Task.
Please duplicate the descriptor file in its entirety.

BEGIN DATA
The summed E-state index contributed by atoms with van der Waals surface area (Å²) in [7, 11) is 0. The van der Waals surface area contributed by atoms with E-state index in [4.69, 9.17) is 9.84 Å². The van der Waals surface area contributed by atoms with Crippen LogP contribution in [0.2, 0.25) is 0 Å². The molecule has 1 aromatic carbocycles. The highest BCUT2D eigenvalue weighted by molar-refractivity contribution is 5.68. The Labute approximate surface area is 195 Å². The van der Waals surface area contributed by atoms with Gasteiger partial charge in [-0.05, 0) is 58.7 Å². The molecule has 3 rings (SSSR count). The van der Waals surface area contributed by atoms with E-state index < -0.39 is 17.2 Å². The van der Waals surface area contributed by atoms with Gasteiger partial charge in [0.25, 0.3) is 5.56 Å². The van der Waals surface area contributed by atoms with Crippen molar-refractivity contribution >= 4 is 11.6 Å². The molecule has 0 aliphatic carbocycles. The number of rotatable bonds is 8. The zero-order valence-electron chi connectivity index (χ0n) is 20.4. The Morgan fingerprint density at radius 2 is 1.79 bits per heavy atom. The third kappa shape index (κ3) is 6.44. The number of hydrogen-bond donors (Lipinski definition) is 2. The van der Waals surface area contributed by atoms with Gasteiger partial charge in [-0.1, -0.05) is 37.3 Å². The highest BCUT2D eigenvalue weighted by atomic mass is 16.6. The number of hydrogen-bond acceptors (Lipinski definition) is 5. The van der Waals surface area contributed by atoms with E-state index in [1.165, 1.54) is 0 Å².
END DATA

The summed E-state index contributed by atoms with van der Waals surface area (Å²) in [7, 11) is 0. The van der Waals surface area contributed by atoms with E-state index in [4.69, 9.17) is 9.84 Å². The van der Waals surface area contributed by atoms with Crippen LogP contribution in [0.2, 0.25) is 0 Å². The molecule has 1 aromatic carbocycles. The highest BCUT2D eigenvalue weighted by molar-refractivity contribution is 5.68. The Labute approximate surface area is 195 Å². The van der Waals surface area contributed by atoms with Gasteiger partial charge in [-0.05, 0) is 58.7 Å². The molecule has 3 rings (SSSR count). The van der Waals surface area contributed by atoms with E-state index < -0.39 is 17.2 Å². The van der Waals surface area contributed by atoms with Gasteiger partial charge in [0.25, 0.3) is 5.56 Å². The van der Waals surface area contributed by atoms with Crippen molar-refractivity contribution >= 4 is 11.6 Å². The molecule has 0 aliphatic carbocycles. The number of rotatable bonds is 8. The zero-order valence-electron chi connectivity index (χ0n) is 20.4. The Morgan fingerprint density at radius 2 is 1.79 bits per heavy atom. The third kappa shape index (κ3) is 6.44. The number of hydrogen-bond donors (Lipinski definition) is 2. The van der Waals surface area contributed by atoms with Gasteiger partial charge in [-0.1, -0.05) is 37.3 Å². The highest BCUT2D eigenvalue weighted by atomic mass is 16.6. The number of hydrogen-bond acceptors (Lipinski definition) is 5. The van der Waals surface area contributed by atoms with E-state index in [1.165, 1.54) is 0 Å².